A federal judge overseeing U.S. surveillance programs raised doubts in the spring of 2009 about whether the massive, secret collection of Americans’ daily phone calls was all that important to protecting the country from terrorists.
Newly declassified records show that four years before the American public would learn that the National Security Agency had created a vast database of all its phone calls, a conservative jurist with detailed knowledge of the program was far from convinced that it led to the identification of terrorist plots.
“The time has come for the government to describe to the Court how . . . the value of the program to the nation’s security justifies the continued collection and retention of massive quantities of U.S. person information,” U.S. District Judge Reggie Walton wrote in March 2009.
It is the same question that several members of Congress have been asking since the classified program was disclosed by former NSA contractor Edward Snowden in leaks to The Washington Post and Britain’s Guardian newspaper.
In early 2009, as a member of the Foreign Intelligence Surveillance Court, Walton raised questions about the program’s true utility. He had just learned that, over the three previous years, the NSA had scrutinized the records of Americans’ phone calls on a daily basis in violation of court orders to protect the privacy of people who were not the targets of investigations.
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In a strongly worded opinion, Walton pointed out that, while the government repeatedly claimed the phone program was critical to its effort to spot terrorist activity, a submission from NSA Director Keith Alexander showed that it had helped launch only three preliminary national security investigations by the FBI.
“However, the mere commencement of a preliminary investigation, by itself, does not seem particularly significant,” Walton wrote. He added that it would be valuable if it could be shown that the probes uncovered previously unknown terrorists plotting on U.S. soil.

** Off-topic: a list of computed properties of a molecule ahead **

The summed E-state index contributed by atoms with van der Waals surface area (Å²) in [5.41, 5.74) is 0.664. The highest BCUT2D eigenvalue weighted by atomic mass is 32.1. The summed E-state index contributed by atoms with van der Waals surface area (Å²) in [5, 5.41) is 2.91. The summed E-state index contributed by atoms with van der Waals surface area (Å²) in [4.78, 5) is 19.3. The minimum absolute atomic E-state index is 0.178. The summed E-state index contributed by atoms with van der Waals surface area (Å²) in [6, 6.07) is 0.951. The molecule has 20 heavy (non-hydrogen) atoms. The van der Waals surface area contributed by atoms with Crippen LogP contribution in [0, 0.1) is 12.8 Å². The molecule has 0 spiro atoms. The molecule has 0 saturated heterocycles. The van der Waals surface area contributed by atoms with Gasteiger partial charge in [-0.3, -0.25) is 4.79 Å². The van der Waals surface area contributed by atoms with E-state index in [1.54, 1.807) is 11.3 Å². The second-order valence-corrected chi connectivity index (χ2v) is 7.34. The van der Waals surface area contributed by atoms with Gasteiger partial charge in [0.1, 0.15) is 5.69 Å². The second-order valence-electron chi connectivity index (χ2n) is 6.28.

Walton noted that he had to rely on the government claims that the record collection was critical to national security and being used legally. But because of a pattern of misstatements and chronic violations, the court “no longer has such confidence,” he wrote.
After Snowden disclosed the collection of Americans’ phone records, among other surveillance programs, government officials have waged a public campaign to stress that they are essential to counterterrorism efforts.
In mid-June, Alexander said domestic phone data and another program focused on the surveillance of foreign communications had together helped foil more than 50 terrorist plots.
Critics of the domestic program immediately rebutted Alexander, saying the collection of Americans’ phone records, unlike the surveillance of foreigners overseas, had no such impact. With the release of more documents, U.S. intelligence officials testified before Congress in July that the program focused on Americans provided useful assistance in 12 cases but was pivotal in identifying one.
The case that the NSA points to as its primary example of the phone program’s usefulness is that of Basaaly Moalin, a San Diego cabdriver from Somalia who sent $8,500 to a terrorist group in his home country. Skeptics in Congress say the government could have easily sought court permission for Moalin’s phone records without vacuuming up tens of million of U.S. phone records.
Two key critics of the program, Sens. Ron Wyden (D-Ore.) and Mark Udall (D-Colo.), have pushed for the Obama administration to end the collection of Americans’ records.
The senators have pointed to the government’s earlier insistence that a parallel program that allowed the collection of Internet data from Americans was also a vital safeguard.
As with the phone program, top intelligence community officials privately asserted to the Foreign Intelligence Surveillance Court and congressional intelligence committees that data on Internet use was key to tracing terrorists and stopping plots in real time. Wyden and Udall, who were receiving those private briefings, demanded that the government show proof.
Instead, the Obama administration shuttered the Internet program in 2011. Director of National Intelligence James R. Clapper Jr. publicly confirmed to Congress in a July 27 letter that the government “terminated this collection program in 2011 for operational and resource reasons.”
A 2009 intelligence agency document indicated that the program was not that helpful in detecting terrorists, in part because it was so expansive: “Although the programs collect a large amount of information, the vast majority of that information is never reviewed by anyone in the government, because the information is not responsive to the limited queries that are authorized for intelligence purposes.”
An NSA spokesman declined to comment for this article.
Wyden said he sees no evidence that the collection of Americans’ phone data provided critical information that the government could not have gotten in other ways and said he is disturbed by the privacy violations disclosed Tuesday.
“Considering its lack of value and the significant privacy violations that are inherent in the bulk collection program, I can’t find any reason why this program should continue to exist at all,” he said.
Julie Tate and Ellen Nakashima contributed to this report.